bulletInert Math Region: This allows you to type mathematical formulas as a part of the text and then switch back and forth between this mode and the active executable mode. To get the inert math mode, click the T icon and then the S icon on the top tool bar. What you type will appear on the second row of tool bar. No semi-colon is required at the end of the inert math statement. To place the expression in your Maple worksheet press <enter>. To type text on the same line after the expression, click the T icon.
bulletLine Editing: Use the four arrow keys on the right side of the keyboard to move up, down, left and right. The delete and backspace keys can be used to change the line’s content.
bulletSave: To save the program on you disk, insert your disk in the a:drive, and click File followed by Save on the menu-bar. In the dialog box that appears, enter a:filename. The extension mws is supplied by Maple.
bulletPrint: To print a hardcopy, click the printer icon on the toolbar. A dialog box appears. Follow the directions in the dialog box.
bulletCopy and Paste: This feature reduces a great amount of inputting commands requiring minor modifications. To copy and paste, first highlight the required block by clicking the mouse pointer at the beginning of the block and dragging the mouse pointer holding down the left button to the end of the block. Then click the copy icon on the tool bar (next right to the scissors or cut - icon.) Position the cursor at the place where you want to paste. Click the paste icon on the tool bar next to the copy icon.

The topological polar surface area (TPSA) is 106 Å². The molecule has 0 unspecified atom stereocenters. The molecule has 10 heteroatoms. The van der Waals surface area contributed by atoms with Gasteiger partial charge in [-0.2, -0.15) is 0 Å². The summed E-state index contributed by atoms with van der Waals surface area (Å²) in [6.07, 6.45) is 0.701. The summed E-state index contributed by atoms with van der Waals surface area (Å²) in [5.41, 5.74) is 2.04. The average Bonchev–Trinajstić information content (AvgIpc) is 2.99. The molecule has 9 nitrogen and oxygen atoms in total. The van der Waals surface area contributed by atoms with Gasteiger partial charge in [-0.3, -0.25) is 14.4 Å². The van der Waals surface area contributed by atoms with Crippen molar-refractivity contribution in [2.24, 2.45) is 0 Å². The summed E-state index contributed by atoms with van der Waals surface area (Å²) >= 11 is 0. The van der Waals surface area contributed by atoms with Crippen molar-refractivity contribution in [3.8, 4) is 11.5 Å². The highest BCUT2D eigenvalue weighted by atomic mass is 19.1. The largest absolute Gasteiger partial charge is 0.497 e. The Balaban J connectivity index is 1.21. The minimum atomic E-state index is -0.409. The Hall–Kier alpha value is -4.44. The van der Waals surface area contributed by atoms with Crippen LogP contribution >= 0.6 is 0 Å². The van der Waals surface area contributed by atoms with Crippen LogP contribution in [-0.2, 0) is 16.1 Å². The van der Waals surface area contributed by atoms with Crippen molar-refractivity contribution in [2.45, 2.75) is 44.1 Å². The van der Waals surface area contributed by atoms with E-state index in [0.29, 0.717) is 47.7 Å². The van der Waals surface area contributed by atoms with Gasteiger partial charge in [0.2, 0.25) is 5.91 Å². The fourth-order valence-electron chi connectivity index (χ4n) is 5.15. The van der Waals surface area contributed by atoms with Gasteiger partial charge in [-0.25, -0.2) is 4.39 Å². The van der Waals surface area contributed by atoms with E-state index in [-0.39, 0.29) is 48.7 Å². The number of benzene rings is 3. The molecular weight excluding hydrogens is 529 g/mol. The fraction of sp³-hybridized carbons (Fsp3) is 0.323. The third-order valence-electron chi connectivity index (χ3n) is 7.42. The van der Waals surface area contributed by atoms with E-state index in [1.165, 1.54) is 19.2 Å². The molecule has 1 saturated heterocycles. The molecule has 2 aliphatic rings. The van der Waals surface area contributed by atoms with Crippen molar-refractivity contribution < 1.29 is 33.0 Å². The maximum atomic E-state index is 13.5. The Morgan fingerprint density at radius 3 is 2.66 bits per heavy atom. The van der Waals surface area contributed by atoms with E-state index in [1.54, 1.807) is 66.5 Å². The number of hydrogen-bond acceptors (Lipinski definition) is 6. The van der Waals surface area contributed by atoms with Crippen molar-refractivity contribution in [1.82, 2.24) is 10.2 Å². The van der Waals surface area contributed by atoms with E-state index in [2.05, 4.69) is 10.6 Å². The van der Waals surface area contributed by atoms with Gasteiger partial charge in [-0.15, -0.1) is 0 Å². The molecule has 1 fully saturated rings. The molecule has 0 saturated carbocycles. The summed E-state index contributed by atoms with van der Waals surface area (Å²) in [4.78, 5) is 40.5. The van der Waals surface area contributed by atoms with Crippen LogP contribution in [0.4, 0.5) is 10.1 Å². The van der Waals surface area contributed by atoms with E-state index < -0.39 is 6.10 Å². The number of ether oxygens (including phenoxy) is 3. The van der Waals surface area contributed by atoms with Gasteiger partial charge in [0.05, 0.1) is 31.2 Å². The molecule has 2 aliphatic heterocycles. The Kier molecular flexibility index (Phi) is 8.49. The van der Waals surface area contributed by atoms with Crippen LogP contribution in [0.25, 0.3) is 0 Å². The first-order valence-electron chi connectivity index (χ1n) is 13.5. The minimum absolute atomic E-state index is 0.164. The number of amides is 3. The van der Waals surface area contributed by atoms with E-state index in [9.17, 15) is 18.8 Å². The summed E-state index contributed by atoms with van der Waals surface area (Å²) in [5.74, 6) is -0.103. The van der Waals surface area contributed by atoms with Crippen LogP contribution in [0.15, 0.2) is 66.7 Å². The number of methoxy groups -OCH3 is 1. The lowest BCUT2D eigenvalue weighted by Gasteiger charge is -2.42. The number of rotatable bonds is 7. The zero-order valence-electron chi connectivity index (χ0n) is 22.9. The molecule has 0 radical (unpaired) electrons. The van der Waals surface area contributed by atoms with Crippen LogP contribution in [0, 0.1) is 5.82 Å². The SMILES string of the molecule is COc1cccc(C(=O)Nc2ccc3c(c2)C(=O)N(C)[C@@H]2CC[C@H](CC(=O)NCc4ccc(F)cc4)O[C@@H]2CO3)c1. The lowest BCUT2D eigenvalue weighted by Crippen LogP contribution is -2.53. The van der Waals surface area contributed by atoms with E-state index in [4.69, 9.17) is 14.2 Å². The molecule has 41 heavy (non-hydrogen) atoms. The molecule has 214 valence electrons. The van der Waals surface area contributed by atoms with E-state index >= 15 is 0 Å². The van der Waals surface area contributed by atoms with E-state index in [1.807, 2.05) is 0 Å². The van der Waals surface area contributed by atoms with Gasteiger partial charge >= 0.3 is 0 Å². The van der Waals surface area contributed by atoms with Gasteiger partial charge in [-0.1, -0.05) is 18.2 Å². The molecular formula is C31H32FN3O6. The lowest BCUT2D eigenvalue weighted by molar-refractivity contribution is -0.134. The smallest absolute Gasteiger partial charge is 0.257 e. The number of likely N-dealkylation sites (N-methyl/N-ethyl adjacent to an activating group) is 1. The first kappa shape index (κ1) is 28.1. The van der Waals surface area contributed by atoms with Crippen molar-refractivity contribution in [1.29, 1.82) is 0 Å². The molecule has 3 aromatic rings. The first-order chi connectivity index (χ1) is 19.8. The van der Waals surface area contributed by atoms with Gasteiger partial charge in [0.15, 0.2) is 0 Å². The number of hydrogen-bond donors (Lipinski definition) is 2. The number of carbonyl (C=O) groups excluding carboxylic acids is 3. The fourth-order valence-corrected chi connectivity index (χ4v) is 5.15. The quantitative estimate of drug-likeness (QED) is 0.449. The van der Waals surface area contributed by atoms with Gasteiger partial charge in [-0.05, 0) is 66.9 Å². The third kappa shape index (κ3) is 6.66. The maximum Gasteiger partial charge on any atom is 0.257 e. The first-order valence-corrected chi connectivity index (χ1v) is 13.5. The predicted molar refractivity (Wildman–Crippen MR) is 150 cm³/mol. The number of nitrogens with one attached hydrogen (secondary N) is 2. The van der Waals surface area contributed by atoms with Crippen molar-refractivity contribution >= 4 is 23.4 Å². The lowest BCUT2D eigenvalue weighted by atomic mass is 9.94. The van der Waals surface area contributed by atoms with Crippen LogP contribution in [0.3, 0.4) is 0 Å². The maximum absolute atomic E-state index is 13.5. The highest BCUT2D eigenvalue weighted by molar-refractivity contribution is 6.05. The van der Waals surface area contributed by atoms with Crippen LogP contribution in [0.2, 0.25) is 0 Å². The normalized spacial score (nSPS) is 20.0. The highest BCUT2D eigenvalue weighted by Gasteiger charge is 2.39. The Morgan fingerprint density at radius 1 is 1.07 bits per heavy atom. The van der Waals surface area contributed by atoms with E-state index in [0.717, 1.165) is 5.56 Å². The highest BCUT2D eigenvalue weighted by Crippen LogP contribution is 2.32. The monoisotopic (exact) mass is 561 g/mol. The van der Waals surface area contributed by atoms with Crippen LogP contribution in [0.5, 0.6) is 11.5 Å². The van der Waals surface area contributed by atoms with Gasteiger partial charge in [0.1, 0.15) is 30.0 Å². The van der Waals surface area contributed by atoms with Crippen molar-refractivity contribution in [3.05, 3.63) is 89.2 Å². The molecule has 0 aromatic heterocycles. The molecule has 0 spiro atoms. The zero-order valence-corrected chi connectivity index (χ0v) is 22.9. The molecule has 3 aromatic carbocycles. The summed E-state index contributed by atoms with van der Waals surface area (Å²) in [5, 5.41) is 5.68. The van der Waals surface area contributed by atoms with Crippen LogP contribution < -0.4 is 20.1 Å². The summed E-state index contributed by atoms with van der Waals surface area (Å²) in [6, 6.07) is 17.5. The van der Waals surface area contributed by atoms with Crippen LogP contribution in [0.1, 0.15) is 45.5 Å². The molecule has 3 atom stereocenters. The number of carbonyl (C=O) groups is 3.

bulletDelete: Highlight the required block and press the delete key.
bulletPalettes: For special characters and symbols, click View on the menu-bar and select palettes. A grid will appear on the screen. Select what you need and click exactly where you want to have this symbol or character appear.

Learn to use the toolbar of Maple V (Maple 6). Click on each button on the toolbar and read its description as it appears on the activity bar at the bottom of the screen.

Back to Top Calculus + Home Page Interactive Maple V (Maple 6) Sample Lesson